Sunday, March 24, 2013

Dream Weaver, by Su Williams: A Review

Dream Weaver tells the story of Emari Sweet, a seventeen year old “emo” who suffers enormous personal tragedy in her life, over a very short period of time. As she attempts to rebuild her life, she meets Nick, an apparently “young” man, who is, in fact, a Dream Weaver, one of a number of almost immortal beings. Nick sees it as his mission to heal and protect Emari by manipulating her dreams and memories. As love blossoms between them they battle not only Emari’s inner demons, but also the external demons represented by the Wraith, a Dream Weaver that has chosen a darker path.

Su Williams is an emerging writer, targeting a young adult audience with stories involving young protagonists and supernatural beings. It is, first of all, a relief that no vampires are involved. Ms. Williams writes well, most of the time. In fact, some of the writing is extremely good, with an excellent use of language and imagery. At other times, however, sentences can become a little clumsy and words used in jarring ways, as though she is, perhaps, trying a little too hard. The story is not remarkable, although this is only the first in the series, and the writer is necessarily introducing her “creatures” and taking time to create this world and develop these characters. Having said this, the action sequences are written with a high degree of realism and intensity, with great attention to detail and excellent pacing. In contrast, there are dream sequences which are gently and tenderly constructed and have, well, a dream-like quality. There are sections where the momentum is lost, particularly in some of the sequences between Emari and Nick, which are little too long and tend to repeat the same themes. I think that younger readers (of which I am not one) would perhaps welcome one more “action sequence” to balance out the story. I felt that the author stumbled when she first began to introduce the supernatural element (Nick) into the story in Chapter 8. For some reason this chapter is not as well written as most of the others. Perhaps the author was struggling to make Emari’s acceptance of Nick and his story plausible. As a reader, I felt that she accepted the whole idea of Nick too quickly and too easily, particularly given the trauma she has been through.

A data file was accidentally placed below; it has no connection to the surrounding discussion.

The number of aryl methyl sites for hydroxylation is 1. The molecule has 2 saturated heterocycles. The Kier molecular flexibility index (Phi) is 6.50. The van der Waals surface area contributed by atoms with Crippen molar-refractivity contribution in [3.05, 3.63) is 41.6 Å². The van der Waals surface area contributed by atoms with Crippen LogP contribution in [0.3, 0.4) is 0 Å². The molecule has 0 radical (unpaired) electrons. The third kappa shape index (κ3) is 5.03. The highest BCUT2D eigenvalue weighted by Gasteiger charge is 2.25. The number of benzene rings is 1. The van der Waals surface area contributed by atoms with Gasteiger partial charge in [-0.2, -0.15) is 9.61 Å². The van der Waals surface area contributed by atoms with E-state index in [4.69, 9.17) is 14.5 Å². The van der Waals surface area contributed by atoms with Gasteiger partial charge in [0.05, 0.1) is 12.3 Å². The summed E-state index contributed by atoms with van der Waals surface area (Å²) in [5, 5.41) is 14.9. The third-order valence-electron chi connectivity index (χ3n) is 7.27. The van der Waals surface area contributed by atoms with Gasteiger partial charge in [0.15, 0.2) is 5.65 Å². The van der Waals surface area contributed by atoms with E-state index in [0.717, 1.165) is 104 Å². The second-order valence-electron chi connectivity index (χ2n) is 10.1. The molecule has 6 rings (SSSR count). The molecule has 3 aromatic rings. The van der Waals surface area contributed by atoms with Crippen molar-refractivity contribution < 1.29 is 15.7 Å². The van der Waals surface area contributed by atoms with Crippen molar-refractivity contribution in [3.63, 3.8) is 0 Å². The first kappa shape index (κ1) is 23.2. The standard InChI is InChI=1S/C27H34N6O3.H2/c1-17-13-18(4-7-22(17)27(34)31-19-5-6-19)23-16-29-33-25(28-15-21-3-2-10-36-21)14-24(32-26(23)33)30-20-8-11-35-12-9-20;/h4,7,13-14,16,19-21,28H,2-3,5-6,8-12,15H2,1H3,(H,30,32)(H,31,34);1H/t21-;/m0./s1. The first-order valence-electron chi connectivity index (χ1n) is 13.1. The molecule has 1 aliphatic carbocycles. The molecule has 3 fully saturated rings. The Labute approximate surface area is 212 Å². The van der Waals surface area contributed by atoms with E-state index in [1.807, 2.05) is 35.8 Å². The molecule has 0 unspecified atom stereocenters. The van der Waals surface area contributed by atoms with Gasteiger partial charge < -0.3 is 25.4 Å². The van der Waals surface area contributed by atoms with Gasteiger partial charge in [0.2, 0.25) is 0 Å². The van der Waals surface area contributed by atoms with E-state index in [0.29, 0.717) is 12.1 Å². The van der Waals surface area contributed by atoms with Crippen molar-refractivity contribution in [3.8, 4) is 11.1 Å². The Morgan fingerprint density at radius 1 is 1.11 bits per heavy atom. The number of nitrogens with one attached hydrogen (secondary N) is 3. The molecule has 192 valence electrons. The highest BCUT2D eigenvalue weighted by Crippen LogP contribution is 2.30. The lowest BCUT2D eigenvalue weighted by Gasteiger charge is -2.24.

The characters are generally well-developed. The story is told in the first person by Emari, and Ms. Williams does an excellent job of painting this young woman’s inner life, particularly her struggle with depression and ideas of self-harm. At times, I felt that the Nick character was just a little too good to be true. Nick’s friend and fellow Dream Weaver, Sabre, is very well drawn and, in contrast to Nick, is much more morally ambiguous. I would have liked to hear more of Nick’s back story, and more about his and Sabre’s history together, but this may come in later volumes. Most of the minor characters, including Emari’s best friends Ivy and Jesse, and the young police woman, Molly, who helps Emari, have strong personalities and identities. Even the young puppy that Emari buys to keep her company is given depth and substance! The only characters that lacked depth were Emari’s honorary aunt and uncle: I felt that they were rather plastic.

I think, in general, young readers will welcome this new franchise. They may, as I indicated early, wish for at least one more action sequence and, like me, find the sections in which Emari and Nick are alone together, a little too long and repetitive. Now comes the difficult part: assigning stars. There are parts of this novel that are extremely well-written, and others not so. My inclination is to give it 3.5 stars, but, as there are no half stars in the Amazon scoring system, I have to ask whether it falls above or below that mark. I generally regard a good book as worth 3 stars, a very good book as worth 4, and an excellent book (of which there are very few) as worth 5. I think, in the end, that I would call this a good book, rather than a very good book, and therefore give it 3 stars. I expect that the next in the series may well earn 4, if Ms. Williams can just sustain the high quality writing for a little longer.

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